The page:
Ahead of Feb. 8 elections, no break from dynastic politics in southwest Pakistan

Ahead of Feb. 8 elections, no break from dynastic politics in southwest Pakistan
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Nawabzada Hajji Lashkari Raisani (center), a former senator and a candidate from NA-263 Quetta, is pictured during an election campaign in Quetta, Pakistan, on January 22, 2024. (AN photo)
Ahead of Feb. 8 elections, no break from dynastic politics in southwest Pakistan
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Election posters are installed along the street in Quetta on January 24, 2024. (AN photo)
Ahead of Feb. 8 elections, no break from dynastic politics in southwest Pakistan
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Candidates of the Pakistan People's Party campaign for the upcoming general election in Quetta on January 24, 2024. (AN photo)
Ahead of Feb. 8 elections, no break from dynastic politics in southwest Pakistan
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Election posters are installed along the street in Quetta on January 24, 2024. (AN photo)
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Updated 13 February 2024
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Ahead of Feb. 8 elections, no break from dynastic politics in southwest Pakistan

Ahead of Feb. 8 elections, no break from dynastic politics in southwest Pakistan
  • Majority of Balochistan’s 442 candidates come from well-established tribal political backgrounds
  • Analysts say free environment could end ‘political engineering’ and bring change to province

QUETTA: For many like 38-year-old Mohammad Abid Hayat from the Pakistan National Assembly’s NA-263 constituency in the southwestern Balochistan province, the 2024 general elections come with little hope of change for voters who say political parties are following a decades-old pattern of promoting dynasties over grassroots politics.

Pakistan’s political landscape has long been dominated by well-established families, including the Sharif clan of three-time prime minister Nawaz Sharif, a wealthy industrialist family from Punjab, and the Bhutto dynasty of feudal aristocrats that has ruled the southern Sindh province for decades, given the country two prime ministers and whose scion, Bilawal Bhutto-Zardari, has now set his sights on the PM’s office.

Other than periods of military rule, the two rival families and the parties they founded swapped the reins of power frequently throughout the 1990s and formed governments until only recently, when cricketer-turned-politician Imran Khan came to power through general elections in 2018 and ruled until 2022. But even 80 percent of Khan’s winning candidates in the 2018 elections in Punjab were dynasts despite the party rallying behind an anti-status quo banner, according to research by Dr. Hassan Javid, a former associate professor of sociology at LUMS who now teaches at the University of the Fraser Valley in Canada.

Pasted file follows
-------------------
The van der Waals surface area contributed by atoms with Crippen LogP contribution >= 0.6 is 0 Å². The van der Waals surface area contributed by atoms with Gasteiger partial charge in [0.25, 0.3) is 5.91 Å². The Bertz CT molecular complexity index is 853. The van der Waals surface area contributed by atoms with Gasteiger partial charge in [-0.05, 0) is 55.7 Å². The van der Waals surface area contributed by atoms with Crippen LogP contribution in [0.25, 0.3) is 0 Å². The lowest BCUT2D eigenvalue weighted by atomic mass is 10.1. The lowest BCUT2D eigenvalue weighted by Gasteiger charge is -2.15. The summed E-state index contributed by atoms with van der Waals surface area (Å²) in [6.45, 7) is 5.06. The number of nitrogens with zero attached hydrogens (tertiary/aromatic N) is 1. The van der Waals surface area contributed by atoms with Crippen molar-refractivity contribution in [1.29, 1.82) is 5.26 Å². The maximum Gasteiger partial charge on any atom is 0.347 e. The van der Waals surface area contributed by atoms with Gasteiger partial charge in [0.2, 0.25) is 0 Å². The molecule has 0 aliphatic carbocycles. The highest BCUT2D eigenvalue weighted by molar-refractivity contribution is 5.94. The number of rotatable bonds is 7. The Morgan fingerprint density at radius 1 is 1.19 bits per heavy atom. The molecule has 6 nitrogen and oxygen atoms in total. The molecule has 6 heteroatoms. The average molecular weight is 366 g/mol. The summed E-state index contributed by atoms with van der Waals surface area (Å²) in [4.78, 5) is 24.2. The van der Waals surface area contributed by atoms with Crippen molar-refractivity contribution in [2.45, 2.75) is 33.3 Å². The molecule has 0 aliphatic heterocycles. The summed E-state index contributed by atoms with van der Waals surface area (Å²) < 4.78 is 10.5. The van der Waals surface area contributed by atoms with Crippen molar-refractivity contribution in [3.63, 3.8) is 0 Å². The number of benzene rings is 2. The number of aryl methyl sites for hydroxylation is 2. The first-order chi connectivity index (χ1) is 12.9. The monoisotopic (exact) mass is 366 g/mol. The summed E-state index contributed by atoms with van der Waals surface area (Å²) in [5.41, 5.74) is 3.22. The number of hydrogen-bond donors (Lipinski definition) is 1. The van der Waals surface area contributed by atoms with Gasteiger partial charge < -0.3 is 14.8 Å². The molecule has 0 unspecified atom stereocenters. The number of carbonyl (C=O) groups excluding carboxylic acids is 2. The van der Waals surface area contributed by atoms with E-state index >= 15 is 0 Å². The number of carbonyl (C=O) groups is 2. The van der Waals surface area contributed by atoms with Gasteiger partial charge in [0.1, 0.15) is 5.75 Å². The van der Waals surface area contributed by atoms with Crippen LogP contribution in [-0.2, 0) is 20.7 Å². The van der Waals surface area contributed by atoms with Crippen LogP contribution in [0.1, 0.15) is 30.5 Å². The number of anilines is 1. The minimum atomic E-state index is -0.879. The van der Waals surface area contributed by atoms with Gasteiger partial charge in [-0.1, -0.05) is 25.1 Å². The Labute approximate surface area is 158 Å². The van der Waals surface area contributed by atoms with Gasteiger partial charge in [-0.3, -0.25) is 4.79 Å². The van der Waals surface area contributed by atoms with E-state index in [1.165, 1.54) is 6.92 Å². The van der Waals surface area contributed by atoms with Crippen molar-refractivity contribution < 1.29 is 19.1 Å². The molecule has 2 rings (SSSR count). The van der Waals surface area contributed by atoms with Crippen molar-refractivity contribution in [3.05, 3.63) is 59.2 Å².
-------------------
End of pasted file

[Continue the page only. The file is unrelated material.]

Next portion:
After Khan’s ouster from the PM’s office in a parliamentary no-trust vote in April 2022, Sharif’s younger brother, Shehbaz Sharif, became prime minister until late last year, when he handed over the reins of government to a caretaker administration constitutionally mandated to oversee the next general elections, scheduled for Feb. 8.

In Balochistan, too, the country’s largest but most underdeveloped province, it is families, or tribes, who have been at the helm for decades. Out of 16 National Assembly seats from Balochistan province, 442 candidates are eligible to contest the upcoming elections, with a majority coming from tribal and well-established political backgrounds.

“There are many political families and tribal leaders who have been contesting elections under family-based politics for years,” Abid, a salesman at a local medical store, told Arab News on Quetta’s Patel Road, part of the NA-263 constituency where he will cast his vote.

“Dynastic politics discourages political workers who start their career from a grassroots political level from coming out to represent their people on the mainstream political ground … dynasties in politics erode voters’ trust … ahead of the general polls, it should end now.”

Syed Ali Shah, a senior journalist and political analyst based in Quetta, the provincial capital, said that despite having strong roots in the province, candidates from known families would face “tough competition in 95 percent of provincial and national assemblies.”

Journalist Saleem Shahid, who has covered general elections in Balochistan for the last five decades, agreed that independent candidates from non-political and middle-class backgrounds would prove to be a challenge for powerful candidates in some constituencies of the provincial capital, but added that “weaknesses” in the system served as an impediment to “common candidates” getting elected, such as political parties, armed with big money and vote banks, continuing to back known faces.

“Political parties have to nominate common people as their candidates, and political procedures should be allowed to continue without interference so it will change people’s mindset to elect candidates with strong ideological backgrounds,” Shahid, who is the bureau chief for the daily Dawn newspaper in Quetta, said.